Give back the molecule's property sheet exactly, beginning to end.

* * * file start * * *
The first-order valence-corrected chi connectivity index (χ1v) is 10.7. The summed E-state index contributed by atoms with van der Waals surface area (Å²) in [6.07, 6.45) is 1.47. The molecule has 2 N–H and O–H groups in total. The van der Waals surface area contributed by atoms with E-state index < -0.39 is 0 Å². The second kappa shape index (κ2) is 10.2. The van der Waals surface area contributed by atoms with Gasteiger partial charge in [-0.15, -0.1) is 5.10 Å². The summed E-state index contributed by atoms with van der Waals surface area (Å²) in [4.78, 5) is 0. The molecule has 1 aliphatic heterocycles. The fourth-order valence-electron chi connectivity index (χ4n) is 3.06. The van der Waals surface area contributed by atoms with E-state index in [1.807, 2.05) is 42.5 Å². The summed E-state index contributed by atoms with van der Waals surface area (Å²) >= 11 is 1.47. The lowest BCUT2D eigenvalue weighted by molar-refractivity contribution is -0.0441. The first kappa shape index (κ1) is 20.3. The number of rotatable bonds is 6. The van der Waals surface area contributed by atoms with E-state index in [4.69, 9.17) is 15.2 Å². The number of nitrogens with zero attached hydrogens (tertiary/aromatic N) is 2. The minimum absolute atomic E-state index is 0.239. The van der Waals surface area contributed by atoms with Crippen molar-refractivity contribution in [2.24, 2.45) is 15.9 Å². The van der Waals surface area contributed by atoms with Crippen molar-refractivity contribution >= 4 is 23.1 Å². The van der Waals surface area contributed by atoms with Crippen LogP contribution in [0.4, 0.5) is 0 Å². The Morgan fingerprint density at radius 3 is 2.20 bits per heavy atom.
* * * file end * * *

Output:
The first-order valence-corrected chi connectivity index (χ1v) is 10.7. The summed E-state index contributed by atoms with van der Waals surface area (Å²) in [6.07, 6.45) is 1.47. The molecule has 2 N–H and O–H groups in total. The van der Waals surface area contributed by atoms with E-state index < -0.39 is 0 Å². The second kappa shape index (κ2) is 10.2. The van der Waals surface area contributed by atoms with Gasteiger partial charge in [-0.15, -0.1) is 5.10 Å². The summed E-state index contributed by atoms with van der Waals surface area (Å²) in [4.78, 5) is 0. The molecule has 1 aliphatic heterocycles. The fourth-order valence-electron chi connectivity index (χ4n) is 3.06. The van der Waals surface area contributed by atoms with E-state index in [1.807, 2.05) is 42.5 Å². The summed E-state index contributed by atoms with van der Waals surface area (Å²) >= 11 is 1.47. The lowest BCUT2D eigenvalue weighted by molar-refractivity contribution is -0.0441. The first kappa shape index (κ1) is 20.3. The number of rotatable bonds is 6. The van der Waals surface area contributed by atoms with E-state index in [4.69, 9.17) is 15.2 Å². The number of nitrogens with zero attached hydrogens (tertiary/aromatic N) is 2. The minimum absolute atomic E-state index is 0.239. The van der Waals surface area contributed by atoms with Crippen molar-refractivity contribution in [2.24, 2.45) is 15.9 Å². The van der Waals surface area contributed by atoms with Crippen molar-refractivity contribution >= 4 is 23.1 Å². The van der Waals surface area contributed by atoms with Crippen LogP contribution in [0.4, 0.5) is 0 Å². The Morgan fingerprint density at radius 3 is 2.20 bits per heavy atom.